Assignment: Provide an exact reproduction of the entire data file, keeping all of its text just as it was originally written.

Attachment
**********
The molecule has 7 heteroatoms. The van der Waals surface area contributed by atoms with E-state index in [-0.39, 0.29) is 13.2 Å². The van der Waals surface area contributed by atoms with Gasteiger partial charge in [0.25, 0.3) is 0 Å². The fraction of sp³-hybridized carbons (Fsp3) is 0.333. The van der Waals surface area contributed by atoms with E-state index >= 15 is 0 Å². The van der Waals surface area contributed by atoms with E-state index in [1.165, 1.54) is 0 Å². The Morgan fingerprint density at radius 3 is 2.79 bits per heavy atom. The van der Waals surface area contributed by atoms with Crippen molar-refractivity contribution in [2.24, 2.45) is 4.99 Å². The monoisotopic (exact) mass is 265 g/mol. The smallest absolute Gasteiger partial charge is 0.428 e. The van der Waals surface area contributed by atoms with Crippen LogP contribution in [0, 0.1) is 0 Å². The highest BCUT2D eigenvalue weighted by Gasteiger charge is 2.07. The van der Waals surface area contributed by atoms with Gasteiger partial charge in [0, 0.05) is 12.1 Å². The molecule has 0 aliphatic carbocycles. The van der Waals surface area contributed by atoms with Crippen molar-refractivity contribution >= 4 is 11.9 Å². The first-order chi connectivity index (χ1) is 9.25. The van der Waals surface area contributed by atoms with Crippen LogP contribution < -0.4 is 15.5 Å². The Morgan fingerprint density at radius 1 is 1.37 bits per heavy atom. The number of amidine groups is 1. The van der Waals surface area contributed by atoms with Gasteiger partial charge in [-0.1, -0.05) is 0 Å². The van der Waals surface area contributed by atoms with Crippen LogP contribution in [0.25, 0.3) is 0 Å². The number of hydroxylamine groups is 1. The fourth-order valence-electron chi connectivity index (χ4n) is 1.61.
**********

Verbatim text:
The molecule has 7 heteroatoms. The van der Waals surface area contributed by atoms with E-state index in [-0.39, 0.29) is 13.2 Å². The van der Waals surface area contributed by atoms with Gasteiger partial charge in [0.25, 0.3) is 0 Å². The fraction of sp³-hybridized carbons (Fsp3) is 0.333. The van der Waals surface area contributed by atoms with E-state index >= 15 is 0 Å². The van der Waals surface area contributed by atoms with E-state index in [1.165, 1.54) is 0 Å². The Morgan fingerprint density at radius 3 is 2.79 bits per heavy atom. The van der Waals surface area contributed by atoms with Crippen molar-refractivity contribution in [2.24, 2.45) is 4.99 Å². The monoisotopic (exact) mass is 265 g/mol. The smallest absolute Gasteiger partial charge is 0.428 e. The van der Waals surface area contributed by atoms with Crippen LogP contribution in [0, 0.1) is 0 Å². The highest BCUT2D eigenvalue weighted by Gasteiger charge is 2.07. The van der Waals surface area contributed by atoms with Gasteiger partial charge in [0, 0.05) is 12.1 Å². The molecule has 0 aliphatic carbocycles. The van der Waals surface area contributed by atoms with Crippen molar-refractivity contribution >= 4 is 11.9 Å². The first-order chi connectivity index (χ1) is 9.25. The van der Waals surface area contributed by atoms with Crippen LogP contribution < -0.4 is 15.5 Å². The Morgan fingerprint density at radius 1 is 1.37 bits per heavy atom. The number of amidine groups is 1. The van der Waals surface area contributed by atoms with Gasteiger partial charge in [-0.1, -0.05) is 0 Å². The van der Waals surface area contributed by atoms with Crippen LogP contribution in [0.25, 0.3) is 0 Å². The number of hydroxylamine groups is 1. The fourth-order valence-electron chi connectivity index (χ4n) is 1.61.